Democratic Senator Ben McAdams, one of just four of 29 senators who voted against both pieces of legislation (three Democratic female senators voted for both), says the revised bill still sets a dangerous precedent that would "open up a Pandora's box" of unintended legal consequences that will be hard to reverse. "Even the word 'knowingly' will result in unintended consequences," he told AlterNet.
Planned Parenthood's Melissa Bird says the same questions that so alarmed the bill's earlier critics still apply to the rewritten version that was just signed into law.
"What happens to women who are in abusive relationships?" she asks. "What happens if a woman threatens to leave the abuser, falls down the stairs and loses the baby? What if the abuser beats the woman and causes a miscarriage? Could he turn her in? Who would the prosecutor believe? What happens if a drug addict who's trying to get clean loses her baby? Will she be brought up on murder charges?"
Rep. Wimmer claims such women would not be prosecuted because they didn't knowingly act to terminate their pregnancies. But Bird says that is not necessarily the point.
"Even if the prosecutor doesn't take the case, nothing precludes a woman from being brought to the attention of law enforcement in the first place," she said. "What we're doing is driving women underground and preventing them from getting health care and prenatal care."
To put this in human terms, had Rep. Wimmer's bill been on the books last spring -- and had the 17-year-old's fetus not survived -- she would have faced a prison sentence of 15 years to life. Rep. Wimmer says he's OK with that because the teenager has to face the "consequences of her barbaric actions."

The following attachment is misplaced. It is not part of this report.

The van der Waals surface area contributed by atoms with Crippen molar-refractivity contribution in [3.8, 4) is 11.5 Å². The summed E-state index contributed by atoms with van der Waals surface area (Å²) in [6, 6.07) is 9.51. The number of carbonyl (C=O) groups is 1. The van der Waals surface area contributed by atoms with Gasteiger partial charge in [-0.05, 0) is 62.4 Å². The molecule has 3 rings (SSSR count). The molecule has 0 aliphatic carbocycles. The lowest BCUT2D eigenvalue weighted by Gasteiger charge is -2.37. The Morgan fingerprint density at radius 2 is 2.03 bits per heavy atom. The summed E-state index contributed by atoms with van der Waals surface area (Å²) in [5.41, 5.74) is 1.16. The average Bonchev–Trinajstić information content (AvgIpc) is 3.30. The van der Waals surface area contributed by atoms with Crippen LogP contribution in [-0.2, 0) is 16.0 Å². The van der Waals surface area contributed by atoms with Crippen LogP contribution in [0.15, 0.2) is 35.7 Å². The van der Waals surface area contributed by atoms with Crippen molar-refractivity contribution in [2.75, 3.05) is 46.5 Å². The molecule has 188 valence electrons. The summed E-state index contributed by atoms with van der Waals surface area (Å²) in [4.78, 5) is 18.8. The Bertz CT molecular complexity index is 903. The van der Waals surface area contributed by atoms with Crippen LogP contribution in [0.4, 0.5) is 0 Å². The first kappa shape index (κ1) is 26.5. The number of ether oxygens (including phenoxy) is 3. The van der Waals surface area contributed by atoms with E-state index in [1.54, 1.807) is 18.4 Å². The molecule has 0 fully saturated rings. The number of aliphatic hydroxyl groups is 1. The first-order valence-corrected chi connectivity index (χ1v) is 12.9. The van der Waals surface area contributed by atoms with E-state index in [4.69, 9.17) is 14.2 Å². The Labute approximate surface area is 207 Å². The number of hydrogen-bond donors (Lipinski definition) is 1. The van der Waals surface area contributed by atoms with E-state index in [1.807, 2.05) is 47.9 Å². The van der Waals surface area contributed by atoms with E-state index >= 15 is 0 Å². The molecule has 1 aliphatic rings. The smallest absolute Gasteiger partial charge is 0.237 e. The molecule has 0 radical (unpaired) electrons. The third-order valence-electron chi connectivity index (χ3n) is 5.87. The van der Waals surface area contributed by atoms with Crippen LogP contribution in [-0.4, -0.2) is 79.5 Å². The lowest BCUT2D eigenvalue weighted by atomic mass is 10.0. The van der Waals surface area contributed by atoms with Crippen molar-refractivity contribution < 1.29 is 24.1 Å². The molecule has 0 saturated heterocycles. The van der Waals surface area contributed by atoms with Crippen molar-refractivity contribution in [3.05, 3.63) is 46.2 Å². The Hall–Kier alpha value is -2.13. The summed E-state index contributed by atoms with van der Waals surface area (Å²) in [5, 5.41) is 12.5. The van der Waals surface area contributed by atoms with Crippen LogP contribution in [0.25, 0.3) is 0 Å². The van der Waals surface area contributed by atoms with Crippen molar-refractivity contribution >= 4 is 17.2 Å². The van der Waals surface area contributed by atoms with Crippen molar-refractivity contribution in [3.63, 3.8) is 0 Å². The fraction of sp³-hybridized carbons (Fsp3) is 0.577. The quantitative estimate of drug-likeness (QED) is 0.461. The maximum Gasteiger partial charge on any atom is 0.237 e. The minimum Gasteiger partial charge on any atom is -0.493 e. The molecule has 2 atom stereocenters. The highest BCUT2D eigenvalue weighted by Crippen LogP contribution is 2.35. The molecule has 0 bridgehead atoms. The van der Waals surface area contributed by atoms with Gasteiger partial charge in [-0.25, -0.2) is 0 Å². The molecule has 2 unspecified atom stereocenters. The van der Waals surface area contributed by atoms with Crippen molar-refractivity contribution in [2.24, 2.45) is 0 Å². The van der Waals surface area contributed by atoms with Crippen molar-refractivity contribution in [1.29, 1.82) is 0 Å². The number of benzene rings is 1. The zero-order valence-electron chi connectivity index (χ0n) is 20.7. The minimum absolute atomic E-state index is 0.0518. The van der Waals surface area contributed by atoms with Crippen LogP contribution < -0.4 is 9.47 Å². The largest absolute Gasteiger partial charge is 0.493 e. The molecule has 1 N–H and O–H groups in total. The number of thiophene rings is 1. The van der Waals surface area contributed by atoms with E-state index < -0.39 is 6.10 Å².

"It's pretty rare for a politician to openly support jail time for girls who have abortions, no matter how desperate they seem to be" a 40-something abortion provider who asked to remain anonymous, told AlterNet. "This is extreme. Mark my words. If they can get away with this, they will try to make abortion illegal in the state of Utah. People need to wake up."
"No One Wants to Defend Abortion"
Rep. Wimmer, who is a conservative Christian, makes no attempt to hide his anti-choice agenda.
According to his Web site, as chairman of the Utah Family Action Council, "we are continually working to pass pro-life legislation which will weaken Roe v. Wade. Abortions should be reserved for extreme cases only."
Upon learning of Rep. Wimmer's planned legislation to put girls and women behind bars for "reckless" miscarriages, Planned Parenthood's Bird called his office.
"I said, 'Don't do this until we sit down and talk,'" she told AlterNet. "There wasn't a real willingness on the part of not only our elected officials, but also our local media, to find out how this young girl got into the circumstance she was in. I was trying to start that conversation, but nobody was willing to go there."
"Yes, it's mortifying," Bird continued. "But should we be passing a law like this when we're not even willing to talk about how she got pregnant? We do know she was living in poverty. We know she was from an incredibly rural part of the state and had no access to sex education or reproductive health care services."
For activists and family planning advocates, this gets to the crux of this issue.
"Even without this legislation, I wouldn't say throwing women in jail for having miscarriages is outside the realm of possibility," says the Utah ACLU's Marina Lowe. "The larger issue is whether or not our young people have access to information and services, especially people in remote parts of the state."
Planned Parenthood closed its clinic in Vernal, Utah 10 years ago. Three clinics offer abortions in Utah -- all located in Salt Lake City, a three-and-a-half-hour drive from Vernal. According to the Guttmacher Institute, which advocates for sexual and reproductive health in the United States, 93 percent of all Utah counties have no abortion provider.
"This is a nationwide problem," says Dr. William Adams, 74, an abortion provider who runs the Mountain View Clinic in Salt Lake City. "I became an OB/GYN in 1973, the year abortion became legal. Since then, it's only gotten worse,"